DNO ASA, the Norwegian oil and gas operator, reported operating profit of USD 61 million in the quarter ending 30 June 2021, its second consecutive profitable quarter since the onset of the COVID pandemic. Revenues totaled USD 184 million, up USD 14 million from the previous quarter, as higher oil and gas prices more than compensated for lower North Sea volumes sold.
Gross operated production at the Company’s flagship Tawke license in Kurdistan averaged 110,300 barrels of oil per day (bopd) in the second quarter, of which the Peshkabir field contributed 63,000 bopd and the Tawke field 47,300 bopd. Of the total, 82,700 bopd were net to DNO’s interest during the quarter.
DNO’s North Sea net production dropped to 9,900 barrels of oil equivalent per day (boepd) in the second quarter, primarily due to planned summer maintenance shutdowns at Marulk and Alve and infill drilling at Ula and Tambar. The Company expects the North Sea contribution to average 13,000 boepd for the year.
In the wake of an ongoing reorganization of Kurdistan’s Ministry of Natural Resources, the Company has experienced extended delays to the final approval of its 2021 Tawke field work program and budget as well as to the approvals necessary to fast track early production from the Baeshiqa license. The delays are expected to defer USD 50 million in 2021 DNO net spending in Kurdistan which could have generated up to 15,000 bopd gross production across DNO’s three operated fields (Tawke, Peshkabir and Baeshiqa) going into 2022.
With no new wells coming on production at the Tawke field in more than a year, the natural production decline has been partially offset by pressure support from reinjection of over 20 million cubic feet of gas per day from the Peshkabir field in addition to workovers and interventions of existing wells.
“We are eager to invest and produce more oil in Kurdistan,” said DNO’s executive chairman Bijan Mossavar-Rahmani. “In nearly two decades of operations in Kurdistan, DNO has confronted and overcome multiple challenges and we are well positioned to continue to do so,” he added.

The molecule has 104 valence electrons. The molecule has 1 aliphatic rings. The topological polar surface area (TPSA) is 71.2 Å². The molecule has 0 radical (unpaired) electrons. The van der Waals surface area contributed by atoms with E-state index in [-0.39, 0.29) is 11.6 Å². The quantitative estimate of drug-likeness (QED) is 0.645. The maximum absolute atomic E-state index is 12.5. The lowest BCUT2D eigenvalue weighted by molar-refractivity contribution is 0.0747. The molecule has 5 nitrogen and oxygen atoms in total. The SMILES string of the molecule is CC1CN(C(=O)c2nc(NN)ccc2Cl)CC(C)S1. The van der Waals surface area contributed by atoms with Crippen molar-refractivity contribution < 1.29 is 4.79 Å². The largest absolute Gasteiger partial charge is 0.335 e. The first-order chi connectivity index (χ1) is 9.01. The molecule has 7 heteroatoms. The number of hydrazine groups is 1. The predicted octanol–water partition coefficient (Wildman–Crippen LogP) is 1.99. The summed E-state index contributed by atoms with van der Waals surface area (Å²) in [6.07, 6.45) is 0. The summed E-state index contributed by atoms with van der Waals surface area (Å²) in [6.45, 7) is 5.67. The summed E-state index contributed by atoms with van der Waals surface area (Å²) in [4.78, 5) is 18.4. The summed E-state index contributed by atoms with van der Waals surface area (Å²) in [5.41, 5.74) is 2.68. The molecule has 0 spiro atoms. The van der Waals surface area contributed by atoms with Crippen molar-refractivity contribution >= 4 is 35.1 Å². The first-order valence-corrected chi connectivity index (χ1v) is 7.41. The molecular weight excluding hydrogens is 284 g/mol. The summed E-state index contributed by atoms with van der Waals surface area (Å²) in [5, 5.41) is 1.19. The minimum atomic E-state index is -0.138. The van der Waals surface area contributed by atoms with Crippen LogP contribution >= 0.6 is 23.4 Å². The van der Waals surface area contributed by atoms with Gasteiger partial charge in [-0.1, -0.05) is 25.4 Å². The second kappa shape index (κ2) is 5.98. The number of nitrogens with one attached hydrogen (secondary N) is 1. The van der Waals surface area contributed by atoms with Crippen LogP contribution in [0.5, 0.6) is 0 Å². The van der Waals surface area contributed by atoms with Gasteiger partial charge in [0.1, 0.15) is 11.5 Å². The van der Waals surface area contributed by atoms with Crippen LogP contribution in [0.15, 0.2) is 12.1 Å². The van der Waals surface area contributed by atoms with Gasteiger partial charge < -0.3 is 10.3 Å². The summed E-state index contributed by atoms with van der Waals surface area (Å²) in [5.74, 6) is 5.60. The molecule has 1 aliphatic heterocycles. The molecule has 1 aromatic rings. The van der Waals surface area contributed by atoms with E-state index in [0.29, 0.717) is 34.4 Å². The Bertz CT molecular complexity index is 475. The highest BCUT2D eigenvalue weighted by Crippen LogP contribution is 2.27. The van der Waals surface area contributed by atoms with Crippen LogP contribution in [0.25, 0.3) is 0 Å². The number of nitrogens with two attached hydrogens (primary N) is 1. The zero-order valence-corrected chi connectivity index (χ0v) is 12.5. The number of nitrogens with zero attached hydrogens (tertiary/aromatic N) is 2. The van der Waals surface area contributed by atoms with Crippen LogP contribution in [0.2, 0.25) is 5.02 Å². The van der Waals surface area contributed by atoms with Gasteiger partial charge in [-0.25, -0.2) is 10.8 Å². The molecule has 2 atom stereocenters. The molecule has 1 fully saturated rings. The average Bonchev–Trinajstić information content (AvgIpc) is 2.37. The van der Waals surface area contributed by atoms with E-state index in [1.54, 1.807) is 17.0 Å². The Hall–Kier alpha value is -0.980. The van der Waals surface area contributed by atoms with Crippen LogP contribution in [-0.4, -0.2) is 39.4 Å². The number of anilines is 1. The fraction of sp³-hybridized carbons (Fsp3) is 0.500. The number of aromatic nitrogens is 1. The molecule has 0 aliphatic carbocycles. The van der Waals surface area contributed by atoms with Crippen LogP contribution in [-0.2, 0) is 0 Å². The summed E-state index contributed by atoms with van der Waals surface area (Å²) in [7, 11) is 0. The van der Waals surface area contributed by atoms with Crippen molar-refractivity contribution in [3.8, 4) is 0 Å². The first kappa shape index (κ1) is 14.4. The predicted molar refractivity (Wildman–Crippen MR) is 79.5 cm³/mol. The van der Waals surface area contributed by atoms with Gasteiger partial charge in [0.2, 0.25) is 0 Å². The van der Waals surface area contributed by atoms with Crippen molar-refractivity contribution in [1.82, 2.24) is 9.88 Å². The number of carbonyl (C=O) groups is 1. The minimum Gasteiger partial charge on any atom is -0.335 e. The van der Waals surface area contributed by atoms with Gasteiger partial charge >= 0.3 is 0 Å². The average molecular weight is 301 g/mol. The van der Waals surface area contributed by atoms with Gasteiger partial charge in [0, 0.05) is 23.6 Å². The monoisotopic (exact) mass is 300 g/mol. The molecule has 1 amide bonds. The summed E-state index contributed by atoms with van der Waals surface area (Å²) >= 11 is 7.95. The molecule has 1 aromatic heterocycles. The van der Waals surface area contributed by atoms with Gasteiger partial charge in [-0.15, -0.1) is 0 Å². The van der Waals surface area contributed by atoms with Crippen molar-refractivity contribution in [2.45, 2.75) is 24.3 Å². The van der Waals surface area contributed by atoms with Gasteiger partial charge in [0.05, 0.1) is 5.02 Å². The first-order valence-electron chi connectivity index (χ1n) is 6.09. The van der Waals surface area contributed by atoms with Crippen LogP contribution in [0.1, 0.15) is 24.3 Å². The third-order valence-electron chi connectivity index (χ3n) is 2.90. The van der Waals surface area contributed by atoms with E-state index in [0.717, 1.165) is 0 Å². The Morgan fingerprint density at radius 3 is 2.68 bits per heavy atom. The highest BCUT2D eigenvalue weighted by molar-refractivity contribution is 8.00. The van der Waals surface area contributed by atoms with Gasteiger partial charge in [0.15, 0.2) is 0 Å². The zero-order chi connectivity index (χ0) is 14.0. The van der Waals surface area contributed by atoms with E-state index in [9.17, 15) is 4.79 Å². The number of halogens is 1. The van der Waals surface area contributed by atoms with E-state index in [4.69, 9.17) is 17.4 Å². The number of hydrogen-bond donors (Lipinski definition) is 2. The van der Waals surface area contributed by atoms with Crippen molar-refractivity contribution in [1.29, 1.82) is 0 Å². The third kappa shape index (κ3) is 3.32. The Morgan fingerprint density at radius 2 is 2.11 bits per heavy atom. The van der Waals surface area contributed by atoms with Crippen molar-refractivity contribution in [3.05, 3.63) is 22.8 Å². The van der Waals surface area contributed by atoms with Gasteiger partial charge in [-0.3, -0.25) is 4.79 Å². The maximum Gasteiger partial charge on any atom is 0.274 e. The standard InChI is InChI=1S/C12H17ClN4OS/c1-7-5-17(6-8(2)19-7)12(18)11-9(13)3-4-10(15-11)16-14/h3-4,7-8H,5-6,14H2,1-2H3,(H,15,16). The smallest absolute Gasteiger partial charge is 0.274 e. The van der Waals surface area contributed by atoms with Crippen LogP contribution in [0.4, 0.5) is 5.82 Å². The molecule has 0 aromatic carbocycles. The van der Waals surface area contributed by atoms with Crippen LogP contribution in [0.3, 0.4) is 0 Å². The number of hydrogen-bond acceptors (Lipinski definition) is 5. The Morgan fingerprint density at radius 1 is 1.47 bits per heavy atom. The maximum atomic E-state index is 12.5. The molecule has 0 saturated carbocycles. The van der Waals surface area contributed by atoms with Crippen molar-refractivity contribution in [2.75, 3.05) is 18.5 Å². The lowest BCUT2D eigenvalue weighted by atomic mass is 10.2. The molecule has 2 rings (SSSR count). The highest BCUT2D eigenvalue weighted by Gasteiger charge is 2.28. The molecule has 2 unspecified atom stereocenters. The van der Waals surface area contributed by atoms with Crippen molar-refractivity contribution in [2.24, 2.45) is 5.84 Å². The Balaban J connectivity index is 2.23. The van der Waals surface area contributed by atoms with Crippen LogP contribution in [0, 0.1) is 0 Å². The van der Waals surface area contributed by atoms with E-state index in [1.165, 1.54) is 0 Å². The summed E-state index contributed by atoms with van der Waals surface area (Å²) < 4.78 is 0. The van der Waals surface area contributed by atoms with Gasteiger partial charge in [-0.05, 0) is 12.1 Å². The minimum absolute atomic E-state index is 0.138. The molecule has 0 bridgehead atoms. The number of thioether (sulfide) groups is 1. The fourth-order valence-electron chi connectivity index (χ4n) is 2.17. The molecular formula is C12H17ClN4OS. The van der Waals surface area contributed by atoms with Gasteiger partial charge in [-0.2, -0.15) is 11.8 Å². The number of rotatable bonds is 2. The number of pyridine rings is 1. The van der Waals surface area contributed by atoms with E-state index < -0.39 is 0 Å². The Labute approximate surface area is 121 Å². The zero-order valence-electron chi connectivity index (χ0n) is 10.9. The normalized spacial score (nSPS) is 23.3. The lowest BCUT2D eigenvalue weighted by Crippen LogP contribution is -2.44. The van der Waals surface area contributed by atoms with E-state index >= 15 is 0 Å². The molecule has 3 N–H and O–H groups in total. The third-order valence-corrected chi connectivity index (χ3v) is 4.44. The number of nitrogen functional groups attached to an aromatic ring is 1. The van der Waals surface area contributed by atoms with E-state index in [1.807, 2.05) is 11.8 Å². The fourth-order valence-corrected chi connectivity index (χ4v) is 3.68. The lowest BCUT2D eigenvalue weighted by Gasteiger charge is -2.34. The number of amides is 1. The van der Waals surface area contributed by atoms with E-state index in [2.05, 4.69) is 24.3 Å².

In the North Sea, DNO maintains an active drilling program in 2021, including two appraisal wells on previous discoveries and three exploration wells, the first of which has been drilled leading to a discovery. In addition, the Company plans 10 development wells this year.
Recently, the DNO-operated Brasse project selected the Equinor-operated Oseberg facilities as the preferred development host. With total field reserves of 35 million boe and a relatively modest topside construction scope on Oseberg, Brasse has robust project economics based on a 2022 project sanction target.
With an operational cash flow of USD 160 million, an increase of 135 percent from the first quarter, the Company reduced its bond debt to USD 700 million through a USD 100 million partial bond redemption. DNO exited the quarter with a net interest-bearing debt of USD 396 million, the lowest level since yearend 2018.
DNO received USD 159 million in the second quarter from Kurdistan, up from USD 75 million in the first quarter of 2021. Additional payments this week bring the total 2021 receipts from Kurdistan to USD 290 million year-to-date. The arrears built up as a result of Kurdistan’s withholding of payment of certain invoices to DNO in 2019 and 2020 total USD 214 million, excluding any interest.